Thursday, February 16, 2012

1 Kings (Bible in 90 Days)

First Kings begins with King David's death. However, it was still a happy time. David was very old and had lived a full and faithful life. On his death bed, David declares Solomon his successor. Solomon was not the oldest son, but history tells that he is the correct choice of both David and God.

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Solomon was a good king with a righteous heart. God asked Solomon what one thing he would want. Solomon's answer--wisdom. God grants his request and is pleased. Because of his gracious heart God also grants him wealth, honor and a long life.

"So give your servant a discerning heart to govern your people and to distinguish between right and wrong. For who is able to govern this great people of yours." 1 Kings 3:9

Solomon's greatest achievement was to complete a temple for God that David, his father, desired to build.

"My father David had it in his heart to build a temple for the Name of the Lord, the God of Israel. But the Lord said to my father David, "You did well to have it in your heart to build a temple for my Name, Nevertheless, you are not the one to build the temple, but your son, your won flesh and blood--he is the one who will build the temple for my name." 1 Kings 8:17-19

It took seven years to complete, but it was a majestic temple. Solomon dedicated it to the Lord and people came from all around to see it. The ark of the covenant was brought to rest in the Most Holy Place within the Temple. The Lord was pleased and there was peace in the country.

Over the years, Solomon married many woman from foreign lands. Solomon began to make alters for his wives' gods. God became angry with Solomon and promised to rip the kingdom apart from his son's hands.

"Yet I will not tear the whole kingdom from him [Solomon's son], but will give him one tribe for the sake of David my servant and for the sake of Jerusalem, which I have chosen." 1 Kings 11:13

This is yet another example of great men showing imperfections.

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Solomon's son Rehoboam, the new king, was not as wise as his father. He refused the advice of the older, more experienced council and instead listened to young men. Because of his decisions Israel revolted and split apart just as God promised.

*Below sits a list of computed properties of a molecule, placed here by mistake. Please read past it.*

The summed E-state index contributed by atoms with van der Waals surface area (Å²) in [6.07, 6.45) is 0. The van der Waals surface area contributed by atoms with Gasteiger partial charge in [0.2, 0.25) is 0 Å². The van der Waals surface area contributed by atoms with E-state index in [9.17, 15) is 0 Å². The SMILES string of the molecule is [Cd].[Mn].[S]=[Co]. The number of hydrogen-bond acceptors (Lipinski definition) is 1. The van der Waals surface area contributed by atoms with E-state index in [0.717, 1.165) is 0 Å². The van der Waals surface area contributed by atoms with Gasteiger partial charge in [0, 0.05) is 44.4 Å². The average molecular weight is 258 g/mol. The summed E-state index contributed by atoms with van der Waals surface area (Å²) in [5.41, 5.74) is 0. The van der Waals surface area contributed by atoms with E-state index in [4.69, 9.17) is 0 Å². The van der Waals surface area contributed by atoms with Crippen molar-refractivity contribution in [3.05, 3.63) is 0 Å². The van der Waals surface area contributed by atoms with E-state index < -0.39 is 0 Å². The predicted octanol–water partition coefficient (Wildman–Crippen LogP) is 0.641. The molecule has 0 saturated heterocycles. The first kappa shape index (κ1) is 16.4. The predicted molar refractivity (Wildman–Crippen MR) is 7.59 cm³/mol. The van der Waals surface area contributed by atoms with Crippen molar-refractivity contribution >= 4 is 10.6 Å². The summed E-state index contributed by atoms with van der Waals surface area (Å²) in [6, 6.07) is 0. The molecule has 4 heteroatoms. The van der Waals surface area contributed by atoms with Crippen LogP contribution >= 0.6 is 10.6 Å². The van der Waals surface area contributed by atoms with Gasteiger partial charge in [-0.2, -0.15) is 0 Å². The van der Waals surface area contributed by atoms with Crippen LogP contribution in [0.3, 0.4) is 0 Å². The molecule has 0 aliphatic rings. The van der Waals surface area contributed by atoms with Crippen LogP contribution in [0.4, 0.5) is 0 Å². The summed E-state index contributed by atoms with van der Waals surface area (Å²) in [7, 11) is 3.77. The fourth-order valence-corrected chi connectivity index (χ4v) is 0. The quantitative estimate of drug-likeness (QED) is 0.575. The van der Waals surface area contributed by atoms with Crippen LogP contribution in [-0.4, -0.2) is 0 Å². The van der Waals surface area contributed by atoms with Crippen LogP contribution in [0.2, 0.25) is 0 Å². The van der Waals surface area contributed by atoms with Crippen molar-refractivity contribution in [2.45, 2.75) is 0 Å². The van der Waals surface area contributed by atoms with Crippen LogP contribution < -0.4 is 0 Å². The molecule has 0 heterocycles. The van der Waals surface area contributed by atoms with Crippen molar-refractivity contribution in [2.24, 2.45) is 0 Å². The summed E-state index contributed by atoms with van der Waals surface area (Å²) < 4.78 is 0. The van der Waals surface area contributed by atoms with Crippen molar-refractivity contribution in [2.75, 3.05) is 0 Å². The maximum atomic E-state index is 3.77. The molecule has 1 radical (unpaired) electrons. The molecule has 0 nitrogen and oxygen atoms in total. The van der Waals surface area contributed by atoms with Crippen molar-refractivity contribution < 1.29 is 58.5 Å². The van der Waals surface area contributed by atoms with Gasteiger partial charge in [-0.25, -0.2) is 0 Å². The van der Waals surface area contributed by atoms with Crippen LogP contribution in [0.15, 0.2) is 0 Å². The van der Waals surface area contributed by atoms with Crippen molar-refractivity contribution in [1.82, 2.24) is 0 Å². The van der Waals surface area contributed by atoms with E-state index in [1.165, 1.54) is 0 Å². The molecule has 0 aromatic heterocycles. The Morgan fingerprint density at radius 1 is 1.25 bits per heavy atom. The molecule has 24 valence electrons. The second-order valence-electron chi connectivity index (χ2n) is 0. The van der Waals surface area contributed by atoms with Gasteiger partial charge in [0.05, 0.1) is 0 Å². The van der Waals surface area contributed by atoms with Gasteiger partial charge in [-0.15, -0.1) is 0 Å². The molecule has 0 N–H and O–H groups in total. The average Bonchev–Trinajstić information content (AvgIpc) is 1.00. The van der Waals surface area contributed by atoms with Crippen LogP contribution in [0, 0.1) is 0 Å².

"When all the Israelites heard that Jeroboam had returned, they sent and called him to the assembly and made him king over all Israel. Only the tribe of Judah remained loyal to the house of David." 1 Kings 12:20

The other big story in First Kings is of the prophet Elijah. He is perhaps the biggest prophet in the bible. He followed God and God worked through him--even to command the rain.

"Now Elijah the Tishbite, from Tishbe in Gilead, said to Ahab, "As the Lord, the God of Israel, lives, whom I serve, there will be neither dew nor rain in the next few years except at my word." 1 Kings 17:1

Of course this was for a purpose. Ahab, the present king of Israel at the time, needed a BIG sign that GOd was real and the idol he was serving, Baal, was a false god.

Elijah tells the prophets of Baal to call him, but he does not answer. Then Elijah calls on God and He answers with fire. All the people rejoice.

"Then Elijah said to Ahab, "Go get something to eat and drink, for I hear a mighty rainstorm coming!" 1 Kings 19:14

(The entire story is told in 1 Kings 18:22-42)

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A lot happens in 1 Kings, but my favorite part is hiding amongst all the drama:

"The Lord said, "Go out and stand on the mountain in the Presence of the Lord, for the Lord is about to pass by. Then a great and powerful wind tore the mountains apart and shattered the rocks before the Lord, but the Lord was not in the wind. After the wind there was an earthquake, but the Lord was not in the earthquake. After the earthquake came a fire, but the Lord was not in the fire. And after the fire came a gentle whisper." 1 Kings 19:11-12

God did not come as the wind, an earthquake or fire, but as a gentle whisper. We must be listening and not get distracted by all the commotion surrounding him. Only then will we be able to hear the message God is really speaking to us.

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